“Mete li andan.” (Take her inside.) I motion for them to follow me and we lay her down on the couch. She continues to moan as Jason checks her pulse. Her heart rate is up, but no fever. “Vomi”(Vomit) she keeps moaning. I hand Denise a bucket and she encourages her to throw up but nothing happens. Still panicked, Denise continues to alternate between crying and praying.

“She was fine last night and all through the night.” Denise tells us between her tears. “She just woke up like this.”

I make a mental list of her symptoms. Limpness, nausea, slightly elevated heart rate, and an unwillingness or inability to open her eyes.

“Maybe she’s having a nightmare?” I turn to Jason and he nods. “Let’s try to distract her and calm her down.” I motion to Jayden who is sitting wide eyed on the tile floor and instruct him to get a few stuffed animals from his room. He meekly obeys. “Grab a lollipop out of the cupboard,” I tell Jason, but neither the toy nor candy make any impact on the moaning, limp child.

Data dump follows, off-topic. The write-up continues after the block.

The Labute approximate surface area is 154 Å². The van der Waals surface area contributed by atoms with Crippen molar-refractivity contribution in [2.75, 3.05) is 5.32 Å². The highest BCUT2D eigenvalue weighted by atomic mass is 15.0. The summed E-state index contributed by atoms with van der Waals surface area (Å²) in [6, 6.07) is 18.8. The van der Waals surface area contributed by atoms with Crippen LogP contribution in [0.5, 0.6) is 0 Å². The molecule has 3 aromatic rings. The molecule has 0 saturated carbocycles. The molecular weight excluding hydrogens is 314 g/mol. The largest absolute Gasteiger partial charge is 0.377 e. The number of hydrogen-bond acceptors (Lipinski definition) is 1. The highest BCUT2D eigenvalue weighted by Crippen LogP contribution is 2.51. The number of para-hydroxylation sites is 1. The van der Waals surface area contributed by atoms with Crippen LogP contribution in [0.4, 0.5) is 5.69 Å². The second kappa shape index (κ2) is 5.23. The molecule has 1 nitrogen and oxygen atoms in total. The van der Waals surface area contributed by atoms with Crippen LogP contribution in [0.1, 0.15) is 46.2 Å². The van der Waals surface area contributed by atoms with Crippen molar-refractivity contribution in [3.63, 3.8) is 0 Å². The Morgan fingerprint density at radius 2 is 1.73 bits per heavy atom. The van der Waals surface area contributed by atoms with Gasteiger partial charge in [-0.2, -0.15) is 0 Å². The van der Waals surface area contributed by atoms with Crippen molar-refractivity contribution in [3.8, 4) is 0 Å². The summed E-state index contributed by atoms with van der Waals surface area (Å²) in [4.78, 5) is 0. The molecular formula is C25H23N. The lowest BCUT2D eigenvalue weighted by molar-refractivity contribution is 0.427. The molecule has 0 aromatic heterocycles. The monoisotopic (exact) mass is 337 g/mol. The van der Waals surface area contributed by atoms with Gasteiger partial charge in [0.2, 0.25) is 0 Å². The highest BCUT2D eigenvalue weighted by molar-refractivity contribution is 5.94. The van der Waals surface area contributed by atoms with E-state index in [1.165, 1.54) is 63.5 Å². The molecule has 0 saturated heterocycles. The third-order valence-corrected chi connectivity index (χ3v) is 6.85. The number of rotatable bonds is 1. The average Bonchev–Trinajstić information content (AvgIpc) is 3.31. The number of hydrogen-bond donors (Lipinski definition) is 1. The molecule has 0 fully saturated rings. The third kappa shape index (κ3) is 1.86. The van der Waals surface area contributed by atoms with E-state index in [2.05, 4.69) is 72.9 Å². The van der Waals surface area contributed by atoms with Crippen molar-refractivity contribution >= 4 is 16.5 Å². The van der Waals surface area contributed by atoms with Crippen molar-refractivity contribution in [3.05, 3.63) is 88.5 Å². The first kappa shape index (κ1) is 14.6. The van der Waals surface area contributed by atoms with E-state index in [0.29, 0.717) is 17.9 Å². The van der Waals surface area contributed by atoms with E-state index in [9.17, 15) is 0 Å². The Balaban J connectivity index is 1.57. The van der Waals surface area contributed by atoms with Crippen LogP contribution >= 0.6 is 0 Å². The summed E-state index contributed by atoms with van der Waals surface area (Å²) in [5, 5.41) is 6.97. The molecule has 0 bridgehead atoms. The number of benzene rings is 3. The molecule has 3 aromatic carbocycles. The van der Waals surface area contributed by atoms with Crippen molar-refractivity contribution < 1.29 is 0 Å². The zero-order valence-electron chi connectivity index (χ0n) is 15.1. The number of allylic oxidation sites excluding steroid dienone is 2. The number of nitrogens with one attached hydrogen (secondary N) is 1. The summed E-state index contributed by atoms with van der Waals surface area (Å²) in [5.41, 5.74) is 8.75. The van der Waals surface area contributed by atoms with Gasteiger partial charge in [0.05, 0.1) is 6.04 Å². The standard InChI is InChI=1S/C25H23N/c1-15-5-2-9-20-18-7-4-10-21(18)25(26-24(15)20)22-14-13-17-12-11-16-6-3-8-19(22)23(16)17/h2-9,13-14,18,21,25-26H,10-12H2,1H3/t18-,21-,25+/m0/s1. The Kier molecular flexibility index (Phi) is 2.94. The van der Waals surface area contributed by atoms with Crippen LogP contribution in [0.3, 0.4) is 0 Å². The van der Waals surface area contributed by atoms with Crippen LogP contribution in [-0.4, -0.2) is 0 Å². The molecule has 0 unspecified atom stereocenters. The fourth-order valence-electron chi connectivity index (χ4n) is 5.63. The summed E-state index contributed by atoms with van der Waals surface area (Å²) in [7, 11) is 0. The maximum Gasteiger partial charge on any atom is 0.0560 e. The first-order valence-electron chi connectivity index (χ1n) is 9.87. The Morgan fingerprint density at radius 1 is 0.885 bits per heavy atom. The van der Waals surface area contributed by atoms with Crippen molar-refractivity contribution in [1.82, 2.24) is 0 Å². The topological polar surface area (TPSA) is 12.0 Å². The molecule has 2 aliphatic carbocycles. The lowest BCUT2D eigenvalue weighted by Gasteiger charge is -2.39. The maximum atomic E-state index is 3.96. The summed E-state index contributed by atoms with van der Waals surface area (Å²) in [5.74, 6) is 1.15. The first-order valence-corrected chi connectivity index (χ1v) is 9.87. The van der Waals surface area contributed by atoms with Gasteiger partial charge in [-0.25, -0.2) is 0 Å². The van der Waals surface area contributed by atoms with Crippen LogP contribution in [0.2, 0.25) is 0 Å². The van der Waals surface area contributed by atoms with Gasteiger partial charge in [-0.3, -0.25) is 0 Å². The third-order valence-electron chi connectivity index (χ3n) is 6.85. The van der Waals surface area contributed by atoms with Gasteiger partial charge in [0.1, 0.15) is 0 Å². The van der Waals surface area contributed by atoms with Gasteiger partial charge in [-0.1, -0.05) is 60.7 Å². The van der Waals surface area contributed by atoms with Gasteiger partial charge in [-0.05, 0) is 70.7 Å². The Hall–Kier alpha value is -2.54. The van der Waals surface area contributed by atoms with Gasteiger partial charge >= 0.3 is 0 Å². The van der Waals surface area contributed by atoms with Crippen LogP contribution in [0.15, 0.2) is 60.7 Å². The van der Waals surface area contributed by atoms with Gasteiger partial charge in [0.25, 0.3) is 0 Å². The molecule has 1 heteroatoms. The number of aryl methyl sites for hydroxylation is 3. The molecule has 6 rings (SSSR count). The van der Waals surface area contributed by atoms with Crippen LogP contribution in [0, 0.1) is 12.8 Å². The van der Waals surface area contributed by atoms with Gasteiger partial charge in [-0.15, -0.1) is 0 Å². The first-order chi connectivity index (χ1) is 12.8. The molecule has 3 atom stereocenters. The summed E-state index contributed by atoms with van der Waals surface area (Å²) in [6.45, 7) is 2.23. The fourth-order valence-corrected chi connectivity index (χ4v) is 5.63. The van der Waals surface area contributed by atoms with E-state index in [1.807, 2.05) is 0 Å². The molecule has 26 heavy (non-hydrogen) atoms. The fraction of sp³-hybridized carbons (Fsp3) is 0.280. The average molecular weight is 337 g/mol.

“Eske ou vle sote lopital avec li?” (Do you want to go to the hospital with her?) I ask Denise and she nods. Grabbing water bottles, a couple granola bars, a towel and a bucket, I ready the car.  Jason recommends Canopy Verte Hospital and shows me a quick map of where it’s located before leaving for the airport. I have been there twice before for blood tests during my pregnancy but navigation was never my strong point and my internal gps now feels like it’s covered in 7 months worth of cobwebs.  

Praying to God to help us find it, I navigate the still quiet streets. On the way, Jocemine starts to retch and pulling over I quickly hand Denise the towel and bucket. A half an hour later we reach our destination without a single wrong turn and pull into the deserted parking lot.  Inside we are told by the man at a desk that there are no doctors to help us.

“What? This is one of the main hospitals in Port au Prince and you don’t have any doctors?” I question. 

“No, sorry,” he replies.